Lion

Lion, Rooney Mara & Dev Patel

Rooney Mara & Dev Patel

Another current movie that’s a fan favorite is Lion (trailer), well worth seeing for the heart-warming true story and excellent acting. Garth Davis directed and Luke Davies wrote the screenplay, based on Saroo Brierley’s book, A Long Way Home, and the movie was lovingly filmed in Kolkata and Tasmania by cinematographer Greig Fraser .

The story begins in 1986, when five-year-old Saroo (Sunny Pawar) becomes separated from his older brother at a train station. He falls asleep on a decommissioned train and can’t get off for several days. Meanwhile, it has traveled far from his home, reaching the sprawling city of Kolkata. At the time, Kolkata had approximately 10 million residents, including thousands of orphans, and was full of dangers for a child—especially one from a rural area who could not speak the local Bengali. Some effort is made to help him find his family, but he doesn’t know enough. Eventually he’s adopted by an Tasmanian couple, Sue and John Brierley (Nicole Kidman and David Wenham).

Only when Saroo is a young adult (Dev Patel) does the technology come along—Google Earth—that may be able to help him find home. The search becomes a secret obsession, threatening his relationship with his girlfriend (Rooney Mara) and the parents who raised him. It’s worth the price of admission to see the happy-go-lucky Patel’s moment of overwhelming loss that starts this quest, triggered by the sight of the red jalebis he wanted as a child. With his hair grown out and shaggy, he even starts to look like a lion.

The story is rather straightforwardly about love, but what could have been overly sentimental is brought to a higher plane by virtue of the solid acting performances. Sunny Pawar, who plays the young Saroo is a marvel!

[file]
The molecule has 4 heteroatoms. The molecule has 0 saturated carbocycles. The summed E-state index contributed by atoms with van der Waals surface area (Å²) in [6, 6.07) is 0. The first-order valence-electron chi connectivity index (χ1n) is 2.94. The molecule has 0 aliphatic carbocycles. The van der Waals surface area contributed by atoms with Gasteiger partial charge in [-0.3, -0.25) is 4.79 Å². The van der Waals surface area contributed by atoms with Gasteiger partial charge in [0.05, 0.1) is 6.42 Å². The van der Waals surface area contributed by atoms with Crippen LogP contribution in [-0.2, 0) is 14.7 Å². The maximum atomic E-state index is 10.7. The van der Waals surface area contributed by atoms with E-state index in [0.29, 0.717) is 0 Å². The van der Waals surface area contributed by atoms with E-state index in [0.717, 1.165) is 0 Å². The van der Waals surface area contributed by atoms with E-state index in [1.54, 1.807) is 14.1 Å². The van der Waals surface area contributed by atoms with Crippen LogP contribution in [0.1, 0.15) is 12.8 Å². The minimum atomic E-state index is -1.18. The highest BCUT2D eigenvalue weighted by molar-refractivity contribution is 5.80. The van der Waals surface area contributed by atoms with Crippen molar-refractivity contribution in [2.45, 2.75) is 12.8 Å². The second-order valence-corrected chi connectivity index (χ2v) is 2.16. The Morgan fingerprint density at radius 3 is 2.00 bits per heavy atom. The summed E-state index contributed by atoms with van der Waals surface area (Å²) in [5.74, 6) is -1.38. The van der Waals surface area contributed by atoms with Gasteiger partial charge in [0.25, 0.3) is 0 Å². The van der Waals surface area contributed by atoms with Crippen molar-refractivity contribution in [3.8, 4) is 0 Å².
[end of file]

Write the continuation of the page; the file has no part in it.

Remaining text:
Rotten Tomatoes critics’ rating 86%; audiences 93%.

Sunny Pawar, Barack Obama

Sunny Pawar meets Barack Obama

Moonlight

Moonlight, Barry Jenkins

Alex Hibbert & Mahershala Ali

The holiday dry spell of movies worth watching is officially over. Lots of good films filling the theaters. I’m glad we caught Moonlight (trailer), written and directed by Barry Jenkins (III) before it faded, though maybe it will be around longer now with the Oscar Best Picture nomination. I’d seen the preview and came away asking myself, what the heck is this movie about?, instead of my usual, why did they give away so much of the story?!!

Immediately I was persuaded to see it, though, upon learning the play it’s based on was written by Tarell Alvin McCraney, whose Brothers Size plays were so powerful on the McCarter Theatre stage a couple of seasons ago. (McCraney recently received the 2017 PEN America Literary Award for a mid-career playwright!) Whatever it was about, I knew it would be worth watching. Brian Tallerico for RogerEbert.com calls it “one of the essential American films of 2016.”

In some ways it reminds me of modern (30 under 30) fiction-writing. A bit of disjointedness and a big dose of grit are part of the package. We see protagonist Chiron (pronounced Shih-RONE) at age 10 or so (Alex Hibbert), as a high school student (Ashton Sanders) negotiating tricky teenage waters in a violent environment, and finally as a young adult (Trevante Rhodes), struggling with his sexuality. While he in some ways advances, becoming more physically powerful, if still emotionally fragile, his mother (Naomie Harris) succumbs to her addictions and her sentimentality. His one lifelong friend Kevin (André Holland) cannot be the lifeline he needs.